APR 04, 2016 6:02 AM PDT

Two-Step Technique Vastly Improves Liquid Biopsy Sensitivity

Circulating tumor DNA in blood are biomarkers for cancer
To confirm the presence of cancerous tissues, doctors often have to rely on biopsies, which can be painful and highly invasive. Liquid biopsies are the less invasive way to detect presence of cancer from tumor DNA shed in the blood. Though innovative, liquid biopsies have been criticized for their limited power of detection and accuracy issues. However, researchers from Stanford University found a new approach to boost the sensitivity of liquid biopsies while reducing false positive errors. Such improvements could improve outcomes for cancer patient, especially those in whom traditional biopsies are too risky or unsuccessful.
"Our technique is a significant advance over prior bar-coding methods because it eliminates more false positives without sacrificing true positives" said Alizadeh. "By tagging DNA molecules at the top of the food chain, so to speak, we can keep track of which molecules have been faithfully reproduced during the sequencing process and which have accumulated errors that were not present in a patient's tumor or bloodstream."
Circulating tumor DNA (ctDNA), also known as cell-free tumor DNA, is genetic material that’s freely floating in the bloodstream of cancer patients. The source of ctDNA is the tumor, where dead tumor cells break open and release the tumor DNA into the patient’s blood. As such, ctDNA represents a non-invasive cancer biomarker that can indicate the presence of disease.
Healthy cells, which are more numerous by comparison, also die and release their own DNA into the blood. As such, diagnostic tests must be able to distinguish these so-called “genetic messages in a bottle” that derived from healthy cells and those from tumor cells. The odds of picking up ctDNA in blood can range from 1 in 1,000 to 1 in 1 million, thus diagnostic tests have to be highly sensitive in order to avoid false negative results.
Moreover, ctDNA fragments that are picked up need to be amplified and sequenced. This process is notorious for introducing errors into the sequence, which then may be interpreted as mutations in the ctDNA, a common source of false positive results.
To increase sensitivity and reduce sequencing errors, the research team, led by Maximilian Diehn and Ash Alizadeh, engineered a two-prong approach. They first developed a bar-coding system, whereby they uniquely tagged the original circulating DNA molecules in the blood, before amplification. Once amplified, the researchers can compare the newly synthesized strand to the original one and know with certainty which mutations are real and which are due to sample processing. Another advantage of bar-coding is the minimization of molecules lost during the process, which increases their chances of capturing ctDNA in a sea of normal DNA fragments.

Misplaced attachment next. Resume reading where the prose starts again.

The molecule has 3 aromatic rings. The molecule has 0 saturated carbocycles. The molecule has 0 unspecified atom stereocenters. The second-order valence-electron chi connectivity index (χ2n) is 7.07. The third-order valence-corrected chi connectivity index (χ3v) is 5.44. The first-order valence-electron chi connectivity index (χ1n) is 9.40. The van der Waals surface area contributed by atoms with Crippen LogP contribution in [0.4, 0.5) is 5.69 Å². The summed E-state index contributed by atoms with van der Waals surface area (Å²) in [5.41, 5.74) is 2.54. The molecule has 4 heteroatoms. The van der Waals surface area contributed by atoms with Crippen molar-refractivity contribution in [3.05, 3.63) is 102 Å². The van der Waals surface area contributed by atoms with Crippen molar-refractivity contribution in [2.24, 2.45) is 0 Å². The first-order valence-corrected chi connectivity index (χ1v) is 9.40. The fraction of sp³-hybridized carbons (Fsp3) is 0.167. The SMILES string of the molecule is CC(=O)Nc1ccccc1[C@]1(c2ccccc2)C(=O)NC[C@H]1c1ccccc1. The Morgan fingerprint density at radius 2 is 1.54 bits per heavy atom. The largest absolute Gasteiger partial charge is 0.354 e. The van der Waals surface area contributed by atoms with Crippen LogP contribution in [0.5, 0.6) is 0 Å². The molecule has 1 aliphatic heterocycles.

Next, the team added the second step, which they called “background polishing,” which is an algorithm designed to flag regions more likely to experience sequencing errors. "We discovered that certain sets of sequencing errors are much more likely to occur at specific places in our DNA molecules, even in healthy subjects," said Aaron Newman, first study author.
The team referred to their two-step approach as the "integrated digital error suppression" or iDES. And they reported this method increased the sensitivity of liquid biopsy by about 15 times, compared to their previous diagnostic development (CAPP-Seq). More specifically, iDES liquid biopsy can detect 1 or 2 ctDNA fragments in a sea of 400,000 normal DNA fragments.
"Now we can detect even more sensitively the presence of specific mutations in the cancer DNA that could help drive treatment choices or detect the presence of residual cancer," said Maximilian Diehn, an assistant professor of radiation oncology, the CRK Faculty Scholar, and co-senior study author. "We're getting closer to greatly reducing the need for invasive biopsies to identify tumor mutations or track response to therapies."

Additional source: MNT
About the Author
Doctorate (PhD)
I am a human geneticist, passionate about telling stories to make science more engaging and approachable. Find more of my writing at the Hopkins BioMedical Odyssey blog and at TheGeneTwist.com.
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